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New Rules Allow More Gay Men to Donate Blood in the U.S.

WASHINGTON — Gay and bisexual men in monogamous relationships can donate blood in the U.S. without abstaining from sex, under a federal policy finalized Thursday by health regulators.

The Food and Drug Administration guidelines ease decades-old restrictions designed to protect the blood supply from HIV. The agency announced plans for the change in January and said this week the new approach can now be implemented by blood banks.

The updated guidelines do away with a requirement that men who have sex with men abstain from sex for three months prior to giving blood.

Instead, all potential donors—regardless of sexual orientation, sex or gender—will be screened with a new questionnaire that evaluates their individual risks for HIV based on sexual behavior, recent partners and other factors. Potential donors who report having anal sex with new partners in the last three months will be barred from giving until a later date.

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The FDA said the new policy reflects the latest scientific evidence and is in line with rules in the U.K. and Canada.

It’s the latest move by the FDA to broaden donor eligibility, with the potential to boost donations.

“The implementation of these recommendations will represent a significant milestone for the agency and the LGBTQI+ community,” Dr. Peter Marks, director of the FDA’s center for biological therapies, said in a statement.

Gay rights groups have long opposed blanket restrictions on who can give blood, saying they discriminate. Medical societies including the American Medical Association have also said such exclusions are unnecessary given advances in blood testing.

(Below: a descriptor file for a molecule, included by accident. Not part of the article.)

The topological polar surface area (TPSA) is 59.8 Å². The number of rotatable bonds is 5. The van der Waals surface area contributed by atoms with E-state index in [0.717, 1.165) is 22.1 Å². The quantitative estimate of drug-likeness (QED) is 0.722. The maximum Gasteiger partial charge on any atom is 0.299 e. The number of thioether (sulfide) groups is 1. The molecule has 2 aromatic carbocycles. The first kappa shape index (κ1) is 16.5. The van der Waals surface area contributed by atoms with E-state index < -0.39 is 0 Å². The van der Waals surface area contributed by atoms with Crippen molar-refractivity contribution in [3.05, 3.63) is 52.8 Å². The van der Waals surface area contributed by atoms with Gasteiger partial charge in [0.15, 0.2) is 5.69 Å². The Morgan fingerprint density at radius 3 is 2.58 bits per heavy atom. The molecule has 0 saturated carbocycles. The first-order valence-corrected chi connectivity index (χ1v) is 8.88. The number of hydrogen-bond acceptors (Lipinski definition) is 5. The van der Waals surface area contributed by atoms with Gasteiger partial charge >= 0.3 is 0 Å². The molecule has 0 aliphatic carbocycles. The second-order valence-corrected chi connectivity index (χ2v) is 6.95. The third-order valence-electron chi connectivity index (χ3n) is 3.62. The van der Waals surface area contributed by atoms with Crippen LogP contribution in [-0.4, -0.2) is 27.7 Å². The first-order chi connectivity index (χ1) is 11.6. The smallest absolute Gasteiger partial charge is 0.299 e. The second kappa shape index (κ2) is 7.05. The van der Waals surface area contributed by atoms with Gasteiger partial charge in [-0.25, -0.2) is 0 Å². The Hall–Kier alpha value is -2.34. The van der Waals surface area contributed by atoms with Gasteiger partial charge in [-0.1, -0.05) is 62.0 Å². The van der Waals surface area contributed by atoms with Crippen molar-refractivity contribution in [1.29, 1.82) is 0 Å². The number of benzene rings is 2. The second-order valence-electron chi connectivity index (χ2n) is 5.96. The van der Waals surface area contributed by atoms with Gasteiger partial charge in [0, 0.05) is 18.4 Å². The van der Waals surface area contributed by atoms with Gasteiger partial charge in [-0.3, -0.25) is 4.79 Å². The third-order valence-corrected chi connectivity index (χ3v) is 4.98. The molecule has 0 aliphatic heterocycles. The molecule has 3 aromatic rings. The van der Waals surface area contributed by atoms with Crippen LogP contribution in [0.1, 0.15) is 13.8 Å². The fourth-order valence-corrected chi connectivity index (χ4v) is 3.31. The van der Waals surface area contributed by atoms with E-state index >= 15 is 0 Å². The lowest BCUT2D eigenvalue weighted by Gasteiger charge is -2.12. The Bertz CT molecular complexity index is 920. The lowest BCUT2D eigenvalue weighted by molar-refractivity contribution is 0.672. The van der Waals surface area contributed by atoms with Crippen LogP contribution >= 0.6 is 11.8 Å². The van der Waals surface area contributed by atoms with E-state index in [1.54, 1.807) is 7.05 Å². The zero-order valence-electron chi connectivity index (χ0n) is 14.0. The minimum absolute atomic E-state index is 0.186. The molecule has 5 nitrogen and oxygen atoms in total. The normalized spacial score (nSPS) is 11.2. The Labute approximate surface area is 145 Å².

Anyone who has ever tested positive for HIV will continue to be ineligible to donate blood. Those taking pills to prevent HIV through sexual contact will also still be barred, until three months after their last dose. The FDA noted that the medications, known as PrEP, can delay the detection of the virus in screening tests.

The FDA sets requirements and procedures for U.S. blood banks. All potential donors answer questions about their sexual history, injectable drug use and any recent tattoos or piercings, among other factors that can contribute to the spread of blood-borne infections. Donated blood is then tested for HIV, hepatitis C, syphilis and other infectious diseases.

In 2015, the FDA dropped the lifetime ban on donations from men who have sex with men and replaced it with a one-year abstinence requirement. Then in 2020, the agency shortened the abstinence period to three months, after donations plummeted during the COVID-19 pandemic.

Regulators said there has been no negative impact on the blood supply as a result of those changes.